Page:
Oeuvre is a loan word or borrowed word, taken from the French. We will examine the meaning of oeuvre, where the word came from and some examples of its use in sentences.
An oeuvre is the body of work of an artist, the collected output of an author, painter, composer, sculptor, etc. An oeuvre is the entire output of a creative person, considered in its entirety. The plural form of the word is oeuvres. Oeuvre is a French word, absorbed into the English language in its original form. In French, the word oeuvre means work. It is derived from the Latin word opera which means effort or work. While oeuvre means the body of work of an artist, most English speakers are familiar with the word oeuvre through the term hors d’oeuvre, which is a term for appetizers. Hors d’ouevre literally means out of work, in this case describing tidbits which are served and eaten outside of the meal.
The artistic oeuvre of Surya Prakash was amalgamated into a retrospective show which was recently exhibited at the National Gallery of Modern Art, Bengaluru. (The Deccan Chronicle)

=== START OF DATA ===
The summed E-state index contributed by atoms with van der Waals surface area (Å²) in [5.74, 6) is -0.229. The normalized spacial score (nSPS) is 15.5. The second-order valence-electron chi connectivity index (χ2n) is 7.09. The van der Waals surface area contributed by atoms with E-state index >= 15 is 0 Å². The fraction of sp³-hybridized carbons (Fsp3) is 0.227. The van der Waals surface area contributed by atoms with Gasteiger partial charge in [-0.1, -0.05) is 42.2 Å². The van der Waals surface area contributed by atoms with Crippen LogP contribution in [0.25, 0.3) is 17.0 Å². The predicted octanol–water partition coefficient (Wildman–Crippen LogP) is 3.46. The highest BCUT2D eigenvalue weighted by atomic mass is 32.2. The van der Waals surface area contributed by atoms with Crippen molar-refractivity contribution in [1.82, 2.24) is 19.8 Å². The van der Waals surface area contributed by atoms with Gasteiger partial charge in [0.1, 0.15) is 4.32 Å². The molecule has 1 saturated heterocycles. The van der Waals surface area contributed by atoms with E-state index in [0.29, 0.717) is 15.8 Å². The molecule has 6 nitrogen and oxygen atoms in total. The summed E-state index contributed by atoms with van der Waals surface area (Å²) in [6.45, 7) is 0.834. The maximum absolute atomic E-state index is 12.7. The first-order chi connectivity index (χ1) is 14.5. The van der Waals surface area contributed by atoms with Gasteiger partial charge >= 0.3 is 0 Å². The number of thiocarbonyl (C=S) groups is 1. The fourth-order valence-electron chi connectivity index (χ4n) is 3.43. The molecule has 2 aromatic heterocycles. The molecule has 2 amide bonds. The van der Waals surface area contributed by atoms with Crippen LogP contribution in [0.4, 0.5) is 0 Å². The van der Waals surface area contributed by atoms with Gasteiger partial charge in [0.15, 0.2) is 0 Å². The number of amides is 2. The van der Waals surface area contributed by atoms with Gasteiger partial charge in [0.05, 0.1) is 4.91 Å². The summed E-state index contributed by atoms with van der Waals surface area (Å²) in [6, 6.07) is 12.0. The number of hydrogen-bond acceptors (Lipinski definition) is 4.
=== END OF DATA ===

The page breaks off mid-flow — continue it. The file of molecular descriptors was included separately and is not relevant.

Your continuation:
If the more intimate side of the frisky Finn’s story seems insufficiently liberated on screen — any kinky content here is pure vanilla relative to the rocky road of Tom’s own oeuvre — the film’s compromises should at least yield a wider, welcome audience for its rainbow flag-waving. (Variety Magazine)
Between 2002 and 2008, alongside his artistic oeuvre, he trained himself as a graphic designer, editor of commercials and motion graphics designer which allowed him to work with several advertising agencies. (The Slovak Spectator)
Indeed, these paintings serve as an apt introduction to this father and daughter’s artistic œuvre. (The Times of Malta)